Change the Language, Rewire Your Hike

There are some four letter words out on trail. In my conversations with other hikers out here, I have been making a conscious effort to stop using them, and it has not only made a positive impact on my hike, it has created some really interesting dialogue.

‘But Dandelion, we know you have no filter and can make a sailor blush, what words could possibly be off limits to you?’ Yes, I know. I may be named for a flower, but delicate lady I am not.  However, I am a storyteller and I recognize that words have power. How we talk to ourselves, and yes, we all do it, especially out here, is really important if we want to accomplish what we set out to do.

What are these two four letter words? ONLY and JUST. The majority of the time I hear these used, it is in a self deprecating way. Let’s tackle them individually.

’I ONLY did (insert amount) miles today.’

That is a view worth taking your pack off for!

I remember my first double digit day. I felt unstoppable and powerful. Now, I catch myself feeling bad for ‘only’ doing 10 miles into town. Calling 12 miles ‘only’ a Nero. I swear one of these days my husband is going to reach through the phone and shake me when I lament to him about these so called short days. I am giving myself absolutely no credit for what it accomplished. Sure, maybe I did fewer miles than the day before, or on my average day, but maybe the terrain was brutal. Maybe I enjoyed some trail magic or stopped to talk(and just maybe inspire!) some day hikers.  Maybe I lingered a while at an amazing view and, oh I dunno, ENJOYED the trail for an afternoon. So? That is part of this journey, too. Here’s the kicker: everyone has their ‘only’ amount. From those putting up regular 20 milers to those averaging 12 to get to Katahdin in 6 months and everyone in between.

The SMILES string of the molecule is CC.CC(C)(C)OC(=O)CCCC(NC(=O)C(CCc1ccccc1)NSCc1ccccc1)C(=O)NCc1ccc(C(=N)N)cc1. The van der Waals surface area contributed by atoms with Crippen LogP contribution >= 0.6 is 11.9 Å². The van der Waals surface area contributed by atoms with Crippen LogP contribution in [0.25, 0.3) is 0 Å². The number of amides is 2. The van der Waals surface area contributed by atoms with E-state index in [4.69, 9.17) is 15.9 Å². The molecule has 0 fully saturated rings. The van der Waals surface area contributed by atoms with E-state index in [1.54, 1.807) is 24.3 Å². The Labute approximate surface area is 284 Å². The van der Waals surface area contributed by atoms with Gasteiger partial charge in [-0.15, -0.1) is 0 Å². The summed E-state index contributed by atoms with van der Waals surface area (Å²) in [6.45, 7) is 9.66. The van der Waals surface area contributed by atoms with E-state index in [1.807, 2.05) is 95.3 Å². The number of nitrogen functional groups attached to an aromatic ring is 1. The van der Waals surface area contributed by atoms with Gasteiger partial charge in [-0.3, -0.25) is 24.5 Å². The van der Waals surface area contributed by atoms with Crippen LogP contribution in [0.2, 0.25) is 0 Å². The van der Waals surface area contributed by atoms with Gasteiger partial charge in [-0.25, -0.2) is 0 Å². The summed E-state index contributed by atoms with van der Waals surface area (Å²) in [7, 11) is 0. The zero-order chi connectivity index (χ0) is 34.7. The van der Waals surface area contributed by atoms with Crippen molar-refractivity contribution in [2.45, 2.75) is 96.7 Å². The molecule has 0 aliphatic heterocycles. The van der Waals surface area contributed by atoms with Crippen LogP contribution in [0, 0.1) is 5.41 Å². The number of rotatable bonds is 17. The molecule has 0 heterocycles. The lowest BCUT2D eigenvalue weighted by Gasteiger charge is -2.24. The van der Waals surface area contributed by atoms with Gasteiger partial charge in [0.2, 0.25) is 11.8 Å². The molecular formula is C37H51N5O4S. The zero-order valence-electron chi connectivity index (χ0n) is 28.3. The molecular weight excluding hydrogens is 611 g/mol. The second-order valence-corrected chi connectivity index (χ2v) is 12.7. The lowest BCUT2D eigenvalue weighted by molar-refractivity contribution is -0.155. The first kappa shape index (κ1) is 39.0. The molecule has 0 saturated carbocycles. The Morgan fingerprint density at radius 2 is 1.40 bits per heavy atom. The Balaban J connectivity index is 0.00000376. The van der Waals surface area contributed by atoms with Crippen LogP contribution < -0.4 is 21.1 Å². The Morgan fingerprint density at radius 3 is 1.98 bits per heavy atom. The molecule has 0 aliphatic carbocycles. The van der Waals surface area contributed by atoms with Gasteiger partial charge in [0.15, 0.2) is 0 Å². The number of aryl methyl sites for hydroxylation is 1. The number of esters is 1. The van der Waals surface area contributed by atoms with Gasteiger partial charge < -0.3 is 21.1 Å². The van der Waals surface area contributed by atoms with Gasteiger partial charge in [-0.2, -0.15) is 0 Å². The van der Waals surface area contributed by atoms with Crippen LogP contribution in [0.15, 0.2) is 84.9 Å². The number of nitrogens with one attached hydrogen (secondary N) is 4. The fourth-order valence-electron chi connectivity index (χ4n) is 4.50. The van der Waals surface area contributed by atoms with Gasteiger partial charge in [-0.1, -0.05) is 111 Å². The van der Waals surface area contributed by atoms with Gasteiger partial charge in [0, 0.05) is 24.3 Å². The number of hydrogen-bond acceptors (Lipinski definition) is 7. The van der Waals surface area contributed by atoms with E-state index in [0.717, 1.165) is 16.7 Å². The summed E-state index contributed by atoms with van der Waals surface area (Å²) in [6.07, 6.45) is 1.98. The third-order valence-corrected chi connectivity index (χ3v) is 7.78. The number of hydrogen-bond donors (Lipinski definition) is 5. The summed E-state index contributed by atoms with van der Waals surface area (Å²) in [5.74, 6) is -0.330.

How we speak to each other about ourselves can have an impact, too. For example, when you say ‘oh yeah, I only managed to get 15 today’ to someone who might see 15 as a great accomplishment, you not only take yourself down, but you might also plant seeds of doubt in that person’s head. So let’s start to flip this script.  You didn’t ‘only’ do 15 miles. You did them. Your body is amazing and carried you up and across 15 miles of mountains! That is cause for celebration. Focus on what you did accomplish rather than what you didn’t. I try to make a habit out of thanking my feet at night while I’m slathering them with salve before bed. The term ‘self care’ may be an abused buzz word in our society, but my body is carrying me to Katahdin, if talking to it helps even just a little, sign me up.

I’m JUST a (insert amount of miles a day) hiker.’

This one kills me. All of us out here are hiking. The trails and all they hold called us out here in one way shape or form. We really should be inspired by each other more. I’ve met hikers going for FKTs, attempting a single year triple crown, and working their way up the coast on the ECT. And they are all amazing. But also, for  one person, hiking from road crossing to road crossing may be an enormous feat, and they are amazing, too. There should be no diminutive ‘just’. Isn’t that part of hiking YOUR own hike? That it’s yours, and to compare to and qualify it against another’s is defeating.

Finally, I want to cheer on my favorite bunch of hikers, the section hikers. You guys are awesome and insane. You redefine how to tackle this 2200 mile challenge and you do it completely on your own terms. And EVERY time you come out, you have to rebuild your trail legs. I am in awe of you. Cheers!


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Comments 1

  • pearwood : May 17th

    Thank you! As I think about making another attempt on the AT next year I realize that I have to do my hike, not someone else’s. And that means a lot fewer daily miles than most folks are able to do. The reason I avoid group hikes is that I can’t keep up or go the same distance. I have to hike according to my own strength and stamina and not try to meet the expectations of others.
    Blessings on your way,
    Steve / pearwood


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